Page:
On March 3, 2005, Stanford Law School professor Lawrence Lessig lectured on the digital copyright debate at the Library of Congress, as part of the Library’s series on “The Digital Future.” An excerpt from Professor Lessig’s lecture appears below, followed by an excerpt from the response of Steven J. Metalitz, senior vice president of the International Intellectual Property Alliance.
Mr. Lessig: Both sides in this extremism are wrong…. The extreme intellectual property side is wrong, the anarchy side is wrong. And what we need to do is to find a way to move this debate beyond this extremism because the consequences of us failing to do so are too great for this culture. So what are we going to do?
I think we need to find a way to sue for peace in this debate. We need a way to find peace — a way to allow the intellectual property system to be used to support this extraordinary creativity without threatening the underlying values which the intellectual property system rightfully serves.
Anybody who reflects on the history of copyright recognizes that changing technologies invite changing regulation, and that’s what ought to be happening now. And that change would invite more growth, innovation, and a different kind of democracy in ways that none of us can now even recognize….
It’s a tragedy that affects both the Democrats and the Republicans. This is a nonpartisan blindness. Both sides are oblivious to what we as a culture will lose unless we recognize how to transform this structure of regulation now. They’re both blind…. We will face a profound loss as a culture unless we find a way to get [both sides] to recognize the potential in growth, and innovation, and democracy that would come if we would get them to see something more than what these lobbyists would have them understand this debate is about. This debate will define our future.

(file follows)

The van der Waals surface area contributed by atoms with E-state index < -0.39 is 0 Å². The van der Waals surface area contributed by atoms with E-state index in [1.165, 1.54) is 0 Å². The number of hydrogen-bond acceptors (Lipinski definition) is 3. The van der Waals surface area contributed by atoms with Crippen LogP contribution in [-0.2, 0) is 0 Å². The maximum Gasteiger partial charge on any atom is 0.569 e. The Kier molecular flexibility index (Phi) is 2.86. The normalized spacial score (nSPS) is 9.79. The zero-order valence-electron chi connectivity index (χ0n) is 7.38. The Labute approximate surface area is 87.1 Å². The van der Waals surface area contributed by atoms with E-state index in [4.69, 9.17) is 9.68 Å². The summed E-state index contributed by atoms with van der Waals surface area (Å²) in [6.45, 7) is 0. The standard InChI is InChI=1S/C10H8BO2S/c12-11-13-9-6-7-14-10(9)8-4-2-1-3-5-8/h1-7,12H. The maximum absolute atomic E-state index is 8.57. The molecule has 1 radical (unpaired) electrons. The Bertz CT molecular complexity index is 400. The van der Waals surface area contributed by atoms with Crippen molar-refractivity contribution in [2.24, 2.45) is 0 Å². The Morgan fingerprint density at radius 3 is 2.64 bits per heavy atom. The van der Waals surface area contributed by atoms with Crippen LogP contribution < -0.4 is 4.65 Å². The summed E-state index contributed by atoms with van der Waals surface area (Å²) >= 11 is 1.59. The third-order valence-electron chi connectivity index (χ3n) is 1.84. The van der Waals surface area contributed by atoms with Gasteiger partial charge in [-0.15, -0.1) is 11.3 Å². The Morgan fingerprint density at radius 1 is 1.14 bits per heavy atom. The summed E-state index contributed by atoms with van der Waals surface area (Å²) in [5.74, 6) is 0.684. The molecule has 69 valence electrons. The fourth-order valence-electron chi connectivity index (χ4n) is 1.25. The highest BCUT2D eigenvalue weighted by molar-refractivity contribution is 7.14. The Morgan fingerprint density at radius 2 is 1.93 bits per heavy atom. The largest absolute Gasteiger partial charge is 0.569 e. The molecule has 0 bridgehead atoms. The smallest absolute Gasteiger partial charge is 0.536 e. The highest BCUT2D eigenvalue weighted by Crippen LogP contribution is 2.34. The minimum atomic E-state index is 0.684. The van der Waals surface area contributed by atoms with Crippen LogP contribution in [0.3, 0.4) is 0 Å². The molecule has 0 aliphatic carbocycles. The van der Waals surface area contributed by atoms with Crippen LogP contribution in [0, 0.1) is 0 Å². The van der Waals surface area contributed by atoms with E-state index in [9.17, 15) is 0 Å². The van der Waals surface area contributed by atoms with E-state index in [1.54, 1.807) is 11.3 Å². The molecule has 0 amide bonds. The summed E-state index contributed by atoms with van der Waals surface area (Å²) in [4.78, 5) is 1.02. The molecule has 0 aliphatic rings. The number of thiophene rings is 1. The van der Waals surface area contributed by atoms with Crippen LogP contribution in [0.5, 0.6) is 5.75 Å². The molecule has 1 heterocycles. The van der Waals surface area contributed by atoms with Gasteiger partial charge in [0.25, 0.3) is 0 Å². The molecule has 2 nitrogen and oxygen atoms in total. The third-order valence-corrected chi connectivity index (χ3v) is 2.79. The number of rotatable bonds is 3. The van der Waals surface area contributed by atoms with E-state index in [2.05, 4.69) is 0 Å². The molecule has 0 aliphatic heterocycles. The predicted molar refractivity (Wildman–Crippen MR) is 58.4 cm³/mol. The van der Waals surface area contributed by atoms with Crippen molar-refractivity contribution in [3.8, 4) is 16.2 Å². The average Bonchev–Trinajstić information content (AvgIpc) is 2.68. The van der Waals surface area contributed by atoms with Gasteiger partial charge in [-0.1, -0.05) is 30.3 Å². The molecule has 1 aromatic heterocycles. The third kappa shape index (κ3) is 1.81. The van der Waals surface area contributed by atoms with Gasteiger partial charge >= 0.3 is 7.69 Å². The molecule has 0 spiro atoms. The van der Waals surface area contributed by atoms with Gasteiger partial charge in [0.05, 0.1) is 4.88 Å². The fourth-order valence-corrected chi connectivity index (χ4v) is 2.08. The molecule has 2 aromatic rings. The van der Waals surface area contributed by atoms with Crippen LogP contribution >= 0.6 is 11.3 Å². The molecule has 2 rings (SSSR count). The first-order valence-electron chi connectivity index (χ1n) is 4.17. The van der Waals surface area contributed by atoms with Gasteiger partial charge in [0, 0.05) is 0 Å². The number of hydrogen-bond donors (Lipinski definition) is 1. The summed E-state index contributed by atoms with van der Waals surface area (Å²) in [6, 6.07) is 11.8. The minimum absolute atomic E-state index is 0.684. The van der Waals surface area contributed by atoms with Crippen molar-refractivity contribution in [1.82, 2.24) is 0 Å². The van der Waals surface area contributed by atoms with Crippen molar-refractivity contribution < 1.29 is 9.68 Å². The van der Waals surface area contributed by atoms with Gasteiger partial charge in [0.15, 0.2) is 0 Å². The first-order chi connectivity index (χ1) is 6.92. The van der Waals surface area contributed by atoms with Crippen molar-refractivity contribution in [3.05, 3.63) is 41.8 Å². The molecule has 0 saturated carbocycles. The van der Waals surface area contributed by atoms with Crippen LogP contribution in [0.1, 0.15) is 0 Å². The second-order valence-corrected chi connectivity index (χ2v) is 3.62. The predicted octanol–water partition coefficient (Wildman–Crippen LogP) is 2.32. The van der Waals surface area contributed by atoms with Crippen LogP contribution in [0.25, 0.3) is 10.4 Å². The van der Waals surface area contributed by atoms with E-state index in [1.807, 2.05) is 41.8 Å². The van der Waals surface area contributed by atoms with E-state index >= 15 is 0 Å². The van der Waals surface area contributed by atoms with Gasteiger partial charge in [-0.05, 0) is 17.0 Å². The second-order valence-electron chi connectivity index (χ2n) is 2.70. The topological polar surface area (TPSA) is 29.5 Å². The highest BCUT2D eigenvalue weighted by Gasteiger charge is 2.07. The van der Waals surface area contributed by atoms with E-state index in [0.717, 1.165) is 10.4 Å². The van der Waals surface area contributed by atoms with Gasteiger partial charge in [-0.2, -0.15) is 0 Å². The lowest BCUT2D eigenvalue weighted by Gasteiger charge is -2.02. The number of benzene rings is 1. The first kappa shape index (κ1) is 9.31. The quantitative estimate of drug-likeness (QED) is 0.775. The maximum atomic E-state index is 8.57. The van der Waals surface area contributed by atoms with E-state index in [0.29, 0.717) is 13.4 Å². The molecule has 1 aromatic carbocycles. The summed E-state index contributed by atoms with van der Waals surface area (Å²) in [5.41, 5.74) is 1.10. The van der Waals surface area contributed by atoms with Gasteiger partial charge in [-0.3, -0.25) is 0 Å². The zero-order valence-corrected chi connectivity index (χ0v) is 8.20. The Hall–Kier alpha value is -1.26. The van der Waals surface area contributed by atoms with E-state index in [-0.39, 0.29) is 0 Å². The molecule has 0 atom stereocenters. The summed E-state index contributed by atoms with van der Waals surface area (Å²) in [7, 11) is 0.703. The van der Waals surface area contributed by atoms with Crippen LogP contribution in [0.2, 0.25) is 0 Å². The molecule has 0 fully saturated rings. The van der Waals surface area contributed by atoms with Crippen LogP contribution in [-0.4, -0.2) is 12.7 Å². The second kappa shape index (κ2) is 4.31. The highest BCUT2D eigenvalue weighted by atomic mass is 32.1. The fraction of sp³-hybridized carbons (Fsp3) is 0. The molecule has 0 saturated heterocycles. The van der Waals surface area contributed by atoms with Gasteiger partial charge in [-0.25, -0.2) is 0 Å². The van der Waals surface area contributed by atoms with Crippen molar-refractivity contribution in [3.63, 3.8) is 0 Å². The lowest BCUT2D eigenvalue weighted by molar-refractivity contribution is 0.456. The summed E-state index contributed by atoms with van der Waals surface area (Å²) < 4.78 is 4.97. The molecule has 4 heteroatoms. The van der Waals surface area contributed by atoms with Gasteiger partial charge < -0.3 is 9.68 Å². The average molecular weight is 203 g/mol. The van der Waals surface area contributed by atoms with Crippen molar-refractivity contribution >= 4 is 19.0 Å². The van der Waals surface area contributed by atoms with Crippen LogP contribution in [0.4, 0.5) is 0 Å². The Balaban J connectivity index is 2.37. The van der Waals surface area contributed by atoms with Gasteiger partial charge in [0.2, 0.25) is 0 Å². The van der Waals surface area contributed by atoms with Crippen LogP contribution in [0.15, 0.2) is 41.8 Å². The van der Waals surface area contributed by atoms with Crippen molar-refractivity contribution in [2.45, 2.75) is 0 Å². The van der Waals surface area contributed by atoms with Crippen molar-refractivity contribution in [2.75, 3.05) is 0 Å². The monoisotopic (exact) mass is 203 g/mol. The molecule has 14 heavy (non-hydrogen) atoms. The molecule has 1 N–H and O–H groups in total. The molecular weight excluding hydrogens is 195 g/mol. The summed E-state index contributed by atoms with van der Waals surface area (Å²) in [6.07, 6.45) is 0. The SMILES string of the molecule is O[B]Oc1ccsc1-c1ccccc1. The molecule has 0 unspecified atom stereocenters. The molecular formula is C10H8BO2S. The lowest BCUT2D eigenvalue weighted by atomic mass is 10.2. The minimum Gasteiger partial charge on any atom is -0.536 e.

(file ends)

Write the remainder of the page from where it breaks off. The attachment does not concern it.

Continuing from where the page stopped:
Mr. Metalitz: The idea that our law should change for every technology is an attractive one. It’s also a recipe for instability as technological change accelerates, and the rules we set for digital works in the early twenty-first century may become irrelevant or harmful when we talk about works of quantum computing a few decades down the road….
One of the strengths of our current copyright law has been its flexibility, its ability to adapt to changing technologies. The 1909 copyright act actually worked quite well for a number of decades, even as new forms of entertainment, new forms of expression such as recorded music, radio, movies, and so on and so forth came into being. It gradually outlived its usefulness, and in 1976 [Congress passed] … a new act that again is based on some flexible concepts. That’s why, for example, we have protection now, not for a physical object — not for a book, or for a CD, or for a reel of film — but we have protection for the work that is embodied in those physical objects. And therefore, when the work is put into new forms — when the film is digitized, when the LP is digitized, when the book goes online — we still have protection; we’re not bound by technology. The history of our copyright law is a history of flexibility, and I think it’s continuing to act in that way today.
‘A Profound Loss as a Culture’